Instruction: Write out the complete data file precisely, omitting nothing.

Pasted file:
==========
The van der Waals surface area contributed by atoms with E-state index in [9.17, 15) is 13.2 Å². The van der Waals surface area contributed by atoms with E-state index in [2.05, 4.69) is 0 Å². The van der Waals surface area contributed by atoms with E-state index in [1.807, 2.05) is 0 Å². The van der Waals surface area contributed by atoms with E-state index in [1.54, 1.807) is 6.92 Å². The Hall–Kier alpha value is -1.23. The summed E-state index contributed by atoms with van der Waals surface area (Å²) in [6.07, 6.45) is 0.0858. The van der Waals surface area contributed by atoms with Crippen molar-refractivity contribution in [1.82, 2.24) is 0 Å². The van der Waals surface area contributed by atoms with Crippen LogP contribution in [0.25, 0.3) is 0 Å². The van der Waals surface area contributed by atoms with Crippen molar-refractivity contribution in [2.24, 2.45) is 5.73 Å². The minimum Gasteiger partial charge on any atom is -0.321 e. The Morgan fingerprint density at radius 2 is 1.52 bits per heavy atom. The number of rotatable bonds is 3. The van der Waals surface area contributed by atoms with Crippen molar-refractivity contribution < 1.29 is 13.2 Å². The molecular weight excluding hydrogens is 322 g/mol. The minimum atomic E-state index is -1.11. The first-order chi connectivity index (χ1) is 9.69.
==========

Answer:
The van der Waals surface area contributed by atoms with E-state index in [9.17, 15) is 13.2 Å². The van der Waals surface area contributed by atoms with E-state index in [2.05, 4.69) is 0 Å². The van der Waals surface area contributed by atoms with E-state index in [1.807, 2.05) is 0 Å². The van der Waals surface area contributed by atoms with E-state index in [1.54, 1.807) is 6.92 Å². The Hall–Kier alpha value is -1.23. The summed E-state index contributed by atoms with van der Waals surface area (Å²) in [6.07, 6.45) is 0.0858. The van der Waals surface area contributed by atoms with Crippen molar-refractivity contribution in [1.82, 2.24) is 0 Å². The van der Waals surface area contributed by atoms with Crippen LogP contribution in [0.25, 0.3) is 0 Å². The van der Waals surface area contributed by atoms with Crippen molar-refractivity contribution in [2.24, 2.45) is 5.73 Å². The minimum Gasteiger partial charge on any atom is -0.321 e. The Morgan fingerprint density at radius 2 is 1.52 bits per heavy atom. The number of rotatable bonds is 3. The van der Waals surface area contributed by atoms with Crippen molar-refractivity contribution < 1.29 is 13.2 Å². The molecular weight excluding hydrogens is 322 g/mol. The minimum atomic E-state index is -1.11. The first-order chi connectivity index (χ1) is 9.69.